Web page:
With 65% of UK accountancy practices already using or planning to use cloud accounting software, Paul Haydock, CEO and founder of DueCourse, examines four reasons why SME owners should consider a cloud-based service
Is your head in the clouds? Good, it’s better off up there. You’ll have no doubt heard about “the cloud” by now, as over four in five UK organisations have now adopted at least one cloud-based service – almost double the number since 2010.
There are so many cloud services now, many of which we use everyday like social media, iCloud and Dropbox, but did you know you can move your accounts up there too?
An encouraging 65% of UK accountancy practices are already using or are planning switch to cloud accounting software, according to a survey commissioned by Xero, and it’s a growing trend.
Tradition has seen accounting done manually or through desktop software, but things are changing. Here are five reasons in favour of making the switch.
1. You can do business on the go
The need for flexibility when starting and growing a new business is greater than ever, so the cloud is a godsend to any busy business owner when it comes to managing accounts. With cloud accounting software you can manage your business on the go, no matter where you are, so long as you have an internet connection and a mobile device.
Travelling to a meeting? You can spend the time catching up on your accounts. Not got fixed office space yet? You can manage everything from your local coffee shop if you need to.
2. It’s great for team collaboration
Instead of being limited to a single person handling the business accounts, cloud accounting software allows multi-user access and communication between team members, so you can all monitor and keep up to date with activity.
If you have a dedicated accountant working on your books, you can also use cloud accountancy platforms to keep in touch with them, share files and documents and ask any questions in just a few clicks.
Stuart Watson, global product manager at Sage, also loves the way the cloud allows for multiple members of the team to work together in real-time. He said: “With the cloud there’s no more reliance on manual synchronization or time-consuming daily updates – you’re all working from one single source of truth. This way, everybody can co-ordinate their efforts from wherever they happen to be at the time, with the same level of efficiency as if they were all in the same room together.”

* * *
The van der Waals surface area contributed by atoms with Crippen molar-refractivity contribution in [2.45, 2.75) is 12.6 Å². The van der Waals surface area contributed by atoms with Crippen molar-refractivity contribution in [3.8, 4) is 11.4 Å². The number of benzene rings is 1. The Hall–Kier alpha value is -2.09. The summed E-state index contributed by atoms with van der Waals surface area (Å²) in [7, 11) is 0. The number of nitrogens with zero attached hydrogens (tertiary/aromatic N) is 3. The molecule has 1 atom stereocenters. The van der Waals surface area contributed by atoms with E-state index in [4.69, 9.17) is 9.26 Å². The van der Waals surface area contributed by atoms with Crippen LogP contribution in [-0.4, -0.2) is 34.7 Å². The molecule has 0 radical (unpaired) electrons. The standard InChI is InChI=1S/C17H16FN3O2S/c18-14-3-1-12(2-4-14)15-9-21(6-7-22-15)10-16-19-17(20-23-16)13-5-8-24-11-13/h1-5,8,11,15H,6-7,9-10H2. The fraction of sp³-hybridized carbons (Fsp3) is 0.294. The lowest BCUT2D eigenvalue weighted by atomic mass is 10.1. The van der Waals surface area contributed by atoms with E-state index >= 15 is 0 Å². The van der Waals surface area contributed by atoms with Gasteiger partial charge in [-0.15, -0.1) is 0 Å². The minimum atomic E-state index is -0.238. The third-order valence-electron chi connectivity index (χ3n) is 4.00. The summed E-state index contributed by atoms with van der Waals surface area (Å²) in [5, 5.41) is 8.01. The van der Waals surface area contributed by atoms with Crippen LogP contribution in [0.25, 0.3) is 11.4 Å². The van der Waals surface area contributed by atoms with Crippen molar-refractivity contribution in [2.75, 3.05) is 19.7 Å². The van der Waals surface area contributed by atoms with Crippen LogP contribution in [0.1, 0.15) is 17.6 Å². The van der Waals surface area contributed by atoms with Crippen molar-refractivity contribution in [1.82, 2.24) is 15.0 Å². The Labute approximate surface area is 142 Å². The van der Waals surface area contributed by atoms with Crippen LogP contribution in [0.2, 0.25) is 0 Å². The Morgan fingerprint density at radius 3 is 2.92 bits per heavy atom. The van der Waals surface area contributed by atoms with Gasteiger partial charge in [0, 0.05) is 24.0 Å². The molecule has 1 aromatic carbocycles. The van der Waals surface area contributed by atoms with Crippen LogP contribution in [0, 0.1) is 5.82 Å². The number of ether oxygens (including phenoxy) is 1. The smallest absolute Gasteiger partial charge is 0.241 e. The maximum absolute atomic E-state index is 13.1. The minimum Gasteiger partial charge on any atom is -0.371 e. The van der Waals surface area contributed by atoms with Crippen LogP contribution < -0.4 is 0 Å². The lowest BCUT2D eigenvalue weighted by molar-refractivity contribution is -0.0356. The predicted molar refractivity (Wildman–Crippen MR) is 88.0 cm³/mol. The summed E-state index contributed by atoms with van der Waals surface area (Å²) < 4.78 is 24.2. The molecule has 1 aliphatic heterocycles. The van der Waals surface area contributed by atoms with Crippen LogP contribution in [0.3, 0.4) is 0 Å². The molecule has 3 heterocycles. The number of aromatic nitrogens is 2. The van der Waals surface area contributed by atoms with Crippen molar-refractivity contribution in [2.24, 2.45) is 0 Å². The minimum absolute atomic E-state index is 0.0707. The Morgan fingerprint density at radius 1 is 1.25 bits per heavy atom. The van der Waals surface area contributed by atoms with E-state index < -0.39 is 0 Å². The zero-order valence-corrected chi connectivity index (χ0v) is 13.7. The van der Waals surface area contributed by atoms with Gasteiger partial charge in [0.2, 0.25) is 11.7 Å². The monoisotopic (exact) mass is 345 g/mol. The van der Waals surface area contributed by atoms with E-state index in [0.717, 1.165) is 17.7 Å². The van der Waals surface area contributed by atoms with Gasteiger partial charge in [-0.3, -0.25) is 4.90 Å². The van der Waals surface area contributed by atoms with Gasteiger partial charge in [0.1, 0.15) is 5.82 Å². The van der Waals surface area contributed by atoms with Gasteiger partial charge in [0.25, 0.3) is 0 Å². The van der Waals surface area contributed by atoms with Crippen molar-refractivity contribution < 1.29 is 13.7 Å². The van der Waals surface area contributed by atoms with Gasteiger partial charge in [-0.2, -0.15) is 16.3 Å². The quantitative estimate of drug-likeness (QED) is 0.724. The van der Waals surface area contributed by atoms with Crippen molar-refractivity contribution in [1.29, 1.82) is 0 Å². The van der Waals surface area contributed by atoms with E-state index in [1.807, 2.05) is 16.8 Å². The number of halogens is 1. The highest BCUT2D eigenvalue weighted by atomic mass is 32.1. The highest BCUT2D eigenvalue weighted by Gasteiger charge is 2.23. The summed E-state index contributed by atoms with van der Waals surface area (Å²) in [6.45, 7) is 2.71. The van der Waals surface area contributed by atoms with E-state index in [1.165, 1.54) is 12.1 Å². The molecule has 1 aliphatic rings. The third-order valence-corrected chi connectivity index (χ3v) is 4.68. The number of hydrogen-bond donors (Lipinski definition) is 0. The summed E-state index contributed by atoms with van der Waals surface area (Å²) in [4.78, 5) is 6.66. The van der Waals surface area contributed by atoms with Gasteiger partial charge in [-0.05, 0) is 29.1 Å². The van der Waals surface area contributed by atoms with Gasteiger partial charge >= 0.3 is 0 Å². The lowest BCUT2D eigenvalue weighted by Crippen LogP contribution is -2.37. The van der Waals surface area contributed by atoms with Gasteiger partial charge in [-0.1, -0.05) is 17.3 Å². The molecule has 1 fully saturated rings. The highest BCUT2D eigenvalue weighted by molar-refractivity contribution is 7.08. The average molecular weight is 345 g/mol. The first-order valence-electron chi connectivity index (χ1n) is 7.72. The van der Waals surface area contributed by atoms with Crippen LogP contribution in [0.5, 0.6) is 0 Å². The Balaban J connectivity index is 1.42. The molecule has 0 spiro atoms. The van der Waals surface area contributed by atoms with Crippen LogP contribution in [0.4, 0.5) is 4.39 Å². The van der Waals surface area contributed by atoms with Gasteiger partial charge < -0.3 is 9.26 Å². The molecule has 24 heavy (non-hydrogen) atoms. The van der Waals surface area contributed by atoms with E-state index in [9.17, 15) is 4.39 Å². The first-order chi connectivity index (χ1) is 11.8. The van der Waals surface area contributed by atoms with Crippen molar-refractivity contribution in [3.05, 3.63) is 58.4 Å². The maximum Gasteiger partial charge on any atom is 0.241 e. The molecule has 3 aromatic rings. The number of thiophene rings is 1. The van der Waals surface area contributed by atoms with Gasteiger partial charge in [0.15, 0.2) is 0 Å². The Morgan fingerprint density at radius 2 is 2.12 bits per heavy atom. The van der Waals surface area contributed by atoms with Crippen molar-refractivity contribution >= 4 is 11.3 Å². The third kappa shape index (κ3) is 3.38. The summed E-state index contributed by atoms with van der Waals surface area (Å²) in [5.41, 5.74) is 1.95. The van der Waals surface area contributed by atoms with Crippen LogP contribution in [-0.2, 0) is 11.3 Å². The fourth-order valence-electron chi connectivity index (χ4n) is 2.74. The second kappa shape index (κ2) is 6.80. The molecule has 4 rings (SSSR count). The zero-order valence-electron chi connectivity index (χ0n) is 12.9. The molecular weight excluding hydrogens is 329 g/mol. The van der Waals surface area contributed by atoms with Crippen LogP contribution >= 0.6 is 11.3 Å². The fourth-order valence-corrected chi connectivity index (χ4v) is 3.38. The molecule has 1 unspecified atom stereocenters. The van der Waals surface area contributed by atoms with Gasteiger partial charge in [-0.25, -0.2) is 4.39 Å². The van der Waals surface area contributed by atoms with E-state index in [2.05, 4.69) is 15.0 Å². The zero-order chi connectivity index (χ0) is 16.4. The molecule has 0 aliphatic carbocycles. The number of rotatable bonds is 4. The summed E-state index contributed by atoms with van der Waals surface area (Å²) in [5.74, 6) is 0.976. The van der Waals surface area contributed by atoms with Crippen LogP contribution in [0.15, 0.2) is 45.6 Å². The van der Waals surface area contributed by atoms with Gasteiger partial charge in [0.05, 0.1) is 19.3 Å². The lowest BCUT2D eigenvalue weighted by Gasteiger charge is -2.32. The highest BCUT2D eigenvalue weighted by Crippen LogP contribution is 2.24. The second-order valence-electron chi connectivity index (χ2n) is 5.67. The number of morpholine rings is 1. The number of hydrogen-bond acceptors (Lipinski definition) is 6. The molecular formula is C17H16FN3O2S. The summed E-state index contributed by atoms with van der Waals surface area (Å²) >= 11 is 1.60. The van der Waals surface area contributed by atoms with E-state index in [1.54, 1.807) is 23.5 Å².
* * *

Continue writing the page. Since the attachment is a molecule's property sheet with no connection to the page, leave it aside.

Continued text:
3. You’ll save a bundle
“Small businesses don’t have money to throw around. They have to carefully manage their cashflow and save where they can”, said Gary Turner, co-founder and MD of cloud accounting platform Xero.
“One benefit of migrating your daily business operations to the cloud is that it can help you save significantly on operating costs. Cloud computing requires less physical server hardware, which means less power usage, IT support, maintenance and upgrade needs.
“The Internet has given rise to a global marketplace which means you no longer have to be located in the same town, or even the same country, as your customers and prospects.“
With cloud accounting your business is set free from the heavy financial chains associated with the traditional hardware and office set-ups.
4. It’s easily integrated
There are many great cloud-based business tools and platforms that can help you run your business more efficiently and they can be easily integrated with one another.
In the past, each element of your business whether it be payroll, invoice payments, HR or general accounting had to be dealt with separately, creating a lot of extra expense and using up valuable time. No longer – get everything into the cloud, connect it all up and you’ve got yourself one big, virtual control room.
5. It’s great for risk and recovery
Every business needs to know that their data is safely stored and backed up at all times, and the cloud is a secure, cost-effective and space-efficient way of doing this. With the cloud, your data is protected against break-ins, cyber attacks and physical damage to your premises.
When it comes to business accounting in particular, the risk and recovery benefits of the cloud become yet more important. Watson said: “Accountants in particular have challenges when it comes to data. Firstly they generate a significant amount, especially when working across a lot of clients and, with it being financial data, this is particularly sensitive.
“Financial data management is also time-sensitive, putting a particular burden on accountants who need to make frequent back-ups. This is a time-consuming, administrative chore and a responsibility that accountants would prefer not to have. By moving their data storage onto the cloud with a reputable provider they can be assured that their customer information is in the hands of world-class expertise, infrastructure and security. This way, their data is regularly backed up and protected with failover processes that ensure no data is lost even in the unlikely event of a problem, and the admin chores are taken care of.”
This article was previously posted on Accountancy Age